The question of whether to buy or rent is a timeless one for young American families, but the answer is rarely straightforward. Each year, personal finances shift, as do the political and economic winds. Location remains a central factor in such real estate decisions, but the fortunes of a particular local economy can also rise or fall.
Knowing whether your household, in your particular area, should buy a home this year or choose to rent takes some investigating. If you’re serious about getting started with your research, first you need to know what you can expect from the real estate market this year and where the best opportunities exist right now.
Where Buying Is Cheaper than Renting in 2018
For some households, the local economy might make your decision just a bit easier. A new Urban Institute study looked at the top 33 metropolitan areas in the U.S. and found 16 cities where buying a home is cheaper than renting.
The list leads off with several of the largest cities in the country. Miami claims the top spot, followed by Detroit, Chicago and Philadelphia. However, that’s not to say that housing here is cheap. Miami and Philadelphia tend to have higher costs of living, yet renting is still more costly than buying. For Detroit, revitalization is lifting home prices and rents, but a home purchase could still be a good bet – and one that’s within reach.
Other large metro areas on the list include New York and Boston, at twelfth and sixteenth on the list, respectively. Prices here are higher, but it’s still a better deal to buy than rent – that is, if you plan to stay put for three to five years.
Of the more affordable metros to buy in, Kansas City homes averaged just $126,000, while Pittsburgh homes averaged $145,000. Cleveland, Cincinnati and Columbus, Ohio, also made the list.
Why Buying Now May Be Your Best Bet
Of course not all readers will live in one of the Urban Institute’s picks for areas where buying is better. For the rest of us, other factors will need to be considered. Javier Vivas, an economic research director for Realtor.com, makes the case that 2018 may be the best chance left for those Americans on the fence over whether to take the plunge.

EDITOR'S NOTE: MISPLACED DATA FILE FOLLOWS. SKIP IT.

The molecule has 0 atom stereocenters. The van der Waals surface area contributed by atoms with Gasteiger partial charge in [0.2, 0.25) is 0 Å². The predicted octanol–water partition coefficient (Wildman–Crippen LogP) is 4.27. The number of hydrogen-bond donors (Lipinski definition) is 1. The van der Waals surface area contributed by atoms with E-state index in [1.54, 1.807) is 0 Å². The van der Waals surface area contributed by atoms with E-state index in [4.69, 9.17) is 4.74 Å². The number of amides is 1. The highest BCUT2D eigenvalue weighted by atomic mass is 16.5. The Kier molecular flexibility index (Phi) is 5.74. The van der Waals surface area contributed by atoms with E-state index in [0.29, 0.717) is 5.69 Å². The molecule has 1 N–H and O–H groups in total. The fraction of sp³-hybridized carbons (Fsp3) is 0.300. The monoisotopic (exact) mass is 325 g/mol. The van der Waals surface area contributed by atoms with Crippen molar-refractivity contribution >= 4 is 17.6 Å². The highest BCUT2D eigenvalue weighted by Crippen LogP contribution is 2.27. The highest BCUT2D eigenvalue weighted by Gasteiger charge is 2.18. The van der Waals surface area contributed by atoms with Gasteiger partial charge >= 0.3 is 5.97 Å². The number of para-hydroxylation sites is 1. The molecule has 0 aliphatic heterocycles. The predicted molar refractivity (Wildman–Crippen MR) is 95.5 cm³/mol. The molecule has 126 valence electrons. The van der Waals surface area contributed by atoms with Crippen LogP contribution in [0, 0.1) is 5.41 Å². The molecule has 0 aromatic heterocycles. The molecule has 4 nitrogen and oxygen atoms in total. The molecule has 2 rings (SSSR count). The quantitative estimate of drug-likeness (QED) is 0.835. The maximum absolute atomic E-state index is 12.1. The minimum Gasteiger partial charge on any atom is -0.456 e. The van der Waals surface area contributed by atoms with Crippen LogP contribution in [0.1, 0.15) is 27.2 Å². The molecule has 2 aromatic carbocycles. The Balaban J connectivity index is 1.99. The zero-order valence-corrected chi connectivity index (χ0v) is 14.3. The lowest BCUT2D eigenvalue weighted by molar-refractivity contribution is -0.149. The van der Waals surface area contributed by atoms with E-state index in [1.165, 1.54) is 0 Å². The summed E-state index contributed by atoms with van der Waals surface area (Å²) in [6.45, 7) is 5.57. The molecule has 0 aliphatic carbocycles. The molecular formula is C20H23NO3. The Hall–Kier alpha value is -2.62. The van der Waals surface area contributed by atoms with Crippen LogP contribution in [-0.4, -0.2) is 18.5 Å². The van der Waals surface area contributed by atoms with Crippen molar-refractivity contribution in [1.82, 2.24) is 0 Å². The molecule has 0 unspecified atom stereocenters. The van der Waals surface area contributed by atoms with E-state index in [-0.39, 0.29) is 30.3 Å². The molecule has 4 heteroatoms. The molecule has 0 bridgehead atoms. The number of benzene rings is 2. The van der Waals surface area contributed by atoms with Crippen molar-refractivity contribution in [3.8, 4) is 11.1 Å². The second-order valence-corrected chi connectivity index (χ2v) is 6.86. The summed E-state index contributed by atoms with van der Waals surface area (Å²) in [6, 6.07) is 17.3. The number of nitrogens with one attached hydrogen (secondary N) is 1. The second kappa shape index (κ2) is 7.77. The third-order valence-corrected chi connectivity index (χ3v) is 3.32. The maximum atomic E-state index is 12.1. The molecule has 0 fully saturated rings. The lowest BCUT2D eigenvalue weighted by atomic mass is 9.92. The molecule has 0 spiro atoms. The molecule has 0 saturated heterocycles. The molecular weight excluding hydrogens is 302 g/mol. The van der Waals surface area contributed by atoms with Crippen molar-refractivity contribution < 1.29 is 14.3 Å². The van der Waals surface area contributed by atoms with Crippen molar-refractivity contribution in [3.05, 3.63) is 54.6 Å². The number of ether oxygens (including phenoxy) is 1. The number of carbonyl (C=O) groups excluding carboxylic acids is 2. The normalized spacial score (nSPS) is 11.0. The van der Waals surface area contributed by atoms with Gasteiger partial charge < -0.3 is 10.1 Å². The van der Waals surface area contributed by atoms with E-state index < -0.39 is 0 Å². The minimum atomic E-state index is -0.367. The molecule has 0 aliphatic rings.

Vivas points out that a decade of previously unthinkably low interest rates will likely come to an end in 2018. While mortgage interest rates won’t be returning to the double-digit territory they occupied in the 1980s, rates in the three-percent territory seen over the last several years are likely behind us now. The Federal Reserve’s Open Market Committee is forecast to incrementally raise interest rates two to four more times this year, with the expectation that rates will hit five percent by the end of the year.
Also on the rise are home prices, though Vivas notes that prices are expected to climb more slowly this year, rising 3.2 percent in 2018, compared to a 5.5-percent increase in 2017. Existing-home prices will reportedly rise more modestly, at 2.5 percent year over year. Nonetheless, the fact remains that a home bought in 2019 will likely cost more than it would if purchased today.
More positively, inventory levels are expected to rise, which should help home buyers, particularly in the $350,000 to $750,000 price range. Boston, Detroit and Nashville, Tenn., are expected to be some of the first beneficiaries later this year of increased new construction activity. On the other hand, more millennials are moving into homeownership, which is good for the economy, but could continue to make things difficult for buyers in competitive markets.
Tax Reform Changes and Other Wildcards for Home Buyers
Such up or down industry shifts are typical most years in the U.S. housing market. Yet what’s more unusual is the kind of broad changes ushered in by the recent tax reform law. Consumer Reports doesn’t say the new regulations will make homeownership more costly or more affordable, but rather it will make the buy vs. rent decision more “complicated” for Americans.
Firstly, the report notes that the tax reform law could leave Americans with more take-home pay. According to the nonprofit Tax Policy Center, average after-tax income is expected to rise 2.2 percent in 2018.
Other economic wildcards that could work in favor of first-time buyers include expanding credit availability and lower eventual home prices. Government-sponsored enterprise (GSE) lenders Fannie Mae and Freddie Mac require GSE-backed mortgage loan applications to use the industry-standard credit scoring system developed by FICO. However, the Wall Street Journal says the pressure is mounting for the GSEs to accept an alternative credit-scoring system, which could open up homeownership financing to more than seven million new mortgage customers.
Due to a new cap on deductions, and the effect such limits could have on homeownership costs in high-cost areas, the tax law could lead to lower home prices in some of those areas, says Consumer Reports. Mark Zandi, chief economist at Moody’s Analytics, told the news outlet such price declines could happen in the next 18 to 24 months.
The decision of whether to keep renting or to take the plunge into homeownership will continue to occupy the minds of Americans in 2018. Tax reform changes could put more money in your pocket, but how much you can save will come down to your personal tax circumstances. Regional factors will play a huge role, and the price benefit of buying in certain areas will make the decision easier for some, but for others, not so much. As your household considers the personal pros and cons of homeownership, remember that the right answer is the right answer for your family. As always, do your research, crunch the numbers and talk with your financial advisor and a real estate professional about your needs.